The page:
Thursday, February 29, 2024
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In a recent address at the Indo-Pacific Regional Dialogue, Finance Minister Nirmala Sitharaman conveyed positive forecasts for India’s economic growth, anticipating a leap to become the world’s third-largest economy by 2027, surpassing Japan and Germany. Sitharaman highlighted the resilience of India’s economy, projecting a growth rate of just under 7%, the highest among major economies, despite global challenges.

Emphasizing India’s role in the Indo-Pacific, Sitharaman asserted the country’s economic dynamism amid supply-chain disruptions and geopolitical tensions. The International Monetary Fund (IMF) estimates support India’s ascendancy to the world’s third-largest economy by 2027, with a GDP crossing $5 trillion. The finance minister underlined India’s ambition to transform into a developed economy by 2047.

Addressing the ‘Blue economy,’ Sitharaman outlined its contribution to approximately 4% of India’s GDP, presenting significant opportunities. India’s extensive coastline, 12 major and over 200 non-major ports, and navigable waterways position it as a key player in ocean-based trade, making it the second-largest exporter of ocean-based goods and services among developing countries in 2020, according to UNCTAD.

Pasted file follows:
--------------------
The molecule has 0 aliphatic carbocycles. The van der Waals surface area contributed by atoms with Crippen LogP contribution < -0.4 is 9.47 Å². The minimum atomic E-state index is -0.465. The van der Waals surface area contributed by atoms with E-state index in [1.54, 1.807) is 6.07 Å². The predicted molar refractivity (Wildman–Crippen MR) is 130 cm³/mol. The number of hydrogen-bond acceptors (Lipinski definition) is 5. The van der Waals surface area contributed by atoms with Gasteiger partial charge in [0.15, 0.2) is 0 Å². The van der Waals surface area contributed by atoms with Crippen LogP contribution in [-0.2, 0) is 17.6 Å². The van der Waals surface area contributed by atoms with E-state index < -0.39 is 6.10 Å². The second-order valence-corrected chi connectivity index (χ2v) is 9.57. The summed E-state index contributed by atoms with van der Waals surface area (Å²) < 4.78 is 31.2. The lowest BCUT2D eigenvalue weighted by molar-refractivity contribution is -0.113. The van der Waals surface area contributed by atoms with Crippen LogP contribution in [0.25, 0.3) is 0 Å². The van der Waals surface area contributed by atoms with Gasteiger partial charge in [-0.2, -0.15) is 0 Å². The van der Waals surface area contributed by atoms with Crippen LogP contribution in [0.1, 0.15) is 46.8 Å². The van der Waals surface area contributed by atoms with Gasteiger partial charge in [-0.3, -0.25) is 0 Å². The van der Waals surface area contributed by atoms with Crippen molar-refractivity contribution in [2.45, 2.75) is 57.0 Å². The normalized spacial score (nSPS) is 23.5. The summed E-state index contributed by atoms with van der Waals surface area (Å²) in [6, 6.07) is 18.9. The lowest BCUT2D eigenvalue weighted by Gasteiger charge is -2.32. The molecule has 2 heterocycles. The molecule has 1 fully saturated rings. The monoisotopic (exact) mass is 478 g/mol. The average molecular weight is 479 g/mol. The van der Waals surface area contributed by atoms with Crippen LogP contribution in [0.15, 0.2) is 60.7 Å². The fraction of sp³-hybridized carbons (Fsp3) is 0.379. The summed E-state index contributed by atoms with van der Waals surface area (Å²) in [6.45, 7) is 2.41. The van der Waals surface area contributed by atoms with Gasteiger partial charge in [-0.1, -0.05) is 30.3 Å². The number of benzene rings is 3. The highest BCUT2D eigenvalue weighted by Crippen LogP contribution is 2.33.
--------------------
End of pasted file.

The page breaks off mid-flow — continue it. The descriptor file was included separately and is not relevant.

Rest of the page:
The Indo-Pacific region, accounting for 60% of global GDP and almost 50% of global merchandise trade, holds economic significance. Sitharaman acknowledged the geopolitical challenges in the region, emphasizing India’s commitment to an internationally accepted, rules-based order. She contrasted this with an alternative approach that seeks to disrupt this order.

India’s economic strides, coupled with a shift towards a ‘blue’ economic model, align with its aim to assume greater regional responsibilities. Share repurchase programs and strategic investments by influential figures like Ray Dalio demonstrate confidence in India’s economic trajectory. As India endeavors to become a hub in diversified supply chains across the Indo-Pacific, Sitharaman highlighted the positive response from various government sectors to new financial policies.

Key achievements include India’s rise in global shipping rankings from 44th in 2014 to 22nd in 2023. The ‘turn-around time’ of Indian ports, standing at 0.9 days outperforms established maritime centers. Initiatives like the ‘Marine Cargo Pool,’ shipping arbitration strength, and the establishment of an Indian-owned Protection and Indemnity entity aim to enhance strategic flexibility and reduce vulnerability.

On capacity building, 31 projects in nine major ports are identified for monetization under the National Monetization Pipeline. Sitharaman also highlighted the India-Middle East-Europe Connectivity Corridor, a promising connectivity project with geopolitical challenges. Despite conflicts like the Israel-Gaza conflict, the corridor aims to enhance transportation efficiency, reduce costs, and contribute to economic unity and environmental sustainability.

In conclusion, Sitharaman’s address reflects India’s optimistic economic outlook, emphasizing resilience, strategic initiatives, and global partnerships as drivers for future growth and leadership in the Indo-Pacific region.


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